30 Minute Fresh Mozzarella Cheese

May 29, 2010

I made my own mozzarella cheese!  I’m still excessively proud of myself.  I used it to make some fabulous grilled pizza, and some yummy white pizza.  It was great, the cheese actually tasted like it was supposed to!
The first (and possibly most important) step is, if you have children in your kitchen, to distract them with something entertaining and educational.  Like their favorite ABC show.

Then you may safely proceed with the recipe:

¼ t liquid rennet (or ¼ tablet)
¼ c cold water (non-chlorinated)
1 gallon whole milk (7 pints reconstituted milk from powdered milk + 1 pint cream)
2 t citric acid
1-2 t salt, to taste
Dissolve the rennet in cold water (if using the tablet, crush first).
Pour milk into stainless steel pan (cast iron or aluminum will interfere with the cheese-making process).  Place over medium heat.  Sprinkle citric acid over milk, gently stir while milk heats to 88-90 degrees (use an instant-read or candy thermometer).  Milk will begin to appear slightly curdled.
Add rennet solution to milk, gently stir in an up/down motion to evenly distribute.  Continue heating milk to 105 degrees.  Remove pan from heat and allow to stand undisturbed while curds form (approx 5-15 minutes).  To test curd, press the back of a spoon gently on the surface of the milk next to the pan edge.  Whey will separate from the curd and appear greenish in color while curd will feel firm.

Place stainless steel or plastic strainer over a catch bowl.  If curds are fine and/or soft, line strainer with cheesecloth).  Gently scoop curds from pan into strainer.  Place curds in a microwavable bowl.

 Microwave curds on high for 1 minute, drain off excess whey.  Work cheese quickly (with a spoon or hands) into a ball until cool.  Microwave two more times for 35 seconds each as curds cool down.  Continue to drain whey and work cheese into a ball.  When cheese is almost too hot to touch, knead it quickly like bread dough until smooth and stretchy, sprinkling salt into cheese as you knead.  When cheese stretches like taffy, is shiny, smooth & elastic, it’s ready to eat!  Enjoy warm, or roll into balls, cover and refrigerate for later use.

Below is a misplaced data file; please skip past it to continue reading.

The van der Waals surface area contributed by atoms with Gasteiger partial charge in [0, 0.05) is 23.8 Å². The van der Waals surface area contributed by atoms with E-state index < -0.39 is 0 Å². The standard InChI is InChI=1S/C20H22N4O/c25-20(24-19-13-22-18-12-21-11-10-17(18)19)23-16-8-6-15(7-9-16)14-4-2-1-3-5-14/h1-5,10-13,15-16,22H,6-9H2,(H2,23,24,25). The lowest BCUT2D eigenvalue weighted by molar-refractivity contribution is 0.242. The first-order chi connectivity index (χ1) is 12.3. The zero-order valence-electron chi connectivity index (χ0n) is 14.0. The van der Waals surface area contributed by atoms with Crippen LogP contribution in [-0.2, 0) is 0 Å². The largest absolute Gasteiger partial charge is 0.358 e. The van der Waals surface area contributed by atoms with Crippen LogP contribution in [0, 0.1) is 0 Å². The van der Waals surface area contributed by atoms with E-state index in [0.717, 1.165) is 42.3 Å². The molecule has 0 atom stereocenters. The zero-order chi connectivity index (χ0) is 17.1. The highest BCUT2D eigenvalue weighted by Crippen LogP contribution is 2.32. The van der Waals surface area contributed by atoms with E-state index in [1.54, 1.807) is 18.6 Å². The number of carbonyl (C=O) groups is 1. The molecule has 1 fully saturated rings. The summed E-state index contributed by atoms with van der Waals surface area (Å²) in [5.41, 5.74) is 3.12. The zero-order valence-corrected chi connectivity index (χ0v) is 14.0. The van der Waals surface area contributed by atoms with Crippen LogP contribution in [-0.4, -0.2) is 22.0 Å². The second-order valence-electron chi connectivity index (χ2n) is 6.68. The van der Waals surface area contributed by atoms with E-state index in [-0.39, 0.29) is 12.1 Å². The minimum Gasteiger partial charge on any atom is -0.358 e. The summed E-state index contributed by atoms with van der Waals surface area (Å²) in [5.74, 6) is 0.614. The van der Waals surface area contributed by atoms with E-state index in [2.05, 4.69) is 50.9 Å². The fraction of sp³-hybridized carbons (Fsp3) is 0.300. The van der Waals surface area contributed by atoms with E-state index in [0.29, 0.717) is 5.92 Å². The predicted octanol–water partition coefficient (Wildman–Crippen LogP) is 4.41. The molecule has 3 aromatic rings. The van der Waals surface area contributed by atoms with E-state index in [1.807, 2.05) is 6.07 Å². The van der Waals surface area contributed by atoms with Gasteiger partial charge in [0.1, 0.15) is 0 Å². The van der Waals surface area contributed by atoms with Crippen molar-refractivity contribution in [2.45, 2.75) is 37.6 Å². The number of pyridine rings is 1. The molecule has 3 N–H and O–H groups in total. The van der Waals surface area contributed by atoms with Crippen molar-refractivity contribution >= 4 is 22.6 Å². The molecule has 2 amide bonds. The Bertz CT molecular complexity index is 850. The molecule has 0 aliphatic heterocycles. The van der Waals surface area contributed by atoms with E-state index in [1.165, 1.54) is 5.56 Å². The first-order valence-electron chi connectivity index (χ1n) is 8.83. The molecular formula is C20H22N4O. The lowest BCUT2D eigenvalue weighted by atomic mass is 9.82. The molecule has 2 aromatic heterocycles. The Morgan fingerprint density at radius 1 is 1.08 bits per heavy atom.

And then make something delicious, like grilled pizza!

*1 pint = 2 cups.  7 pints = 14 cups. 

14 cups milk made from dry milk powder + 2 cups cream = 1 gallon whole milk
* Whey may be used in baked goods, smoothies, soups, or as a cooking liquid.  Store covered in the fridge for 10 days, or freeze for later use.  (I don’t recommend using it to cook brown rice.  I steamed it to death and couldn’t get it done all the way)
* Citric acid (it’s a powder) can be found in the pharmacy.  It’s pretty pricey.

* Rennet (Junket tablets) may be found in the Jell-O section at the grocery store.   In Salt Lake, Smith’s did NOT have rennet; Macey’s DID have rennet (for $1.79/box).  Good Earth in Sandy also carries cheese making supplies.  For best results, use commercial-grade rennet from a cheese-making supplier. 

*I used a gallon of fresh whole milk.  It was on sale for $1.67 a gallon, so it was cheaper to buy it that way than to reconstitute dry milk and add cream.
*Mozzarella cheese is currently $1.92 /lb at Costco.  At that price, it’s not cost effective to make your own.  Even if you can get your supplies for a few pennies less, consider the time it takes to make the cheese.   More economical?  No.  Whey cooler (ha ha)?  YES!  People are duly impressed when you tell them you made mozzarella cheese!
*This took me a lot longer than 30 minutes, but I hope that’s just because I had a big learning curve.  Next time I know I could do it faster.  I’m not sure if I could do 30 minutes, but under an hour for sure.

By Becky

Becky is a mom to 4 kiddos and wife to an awesome guy. She's a food fanatic and loves creating and improving recipes. Bread is her weakness and delicious food is her passion!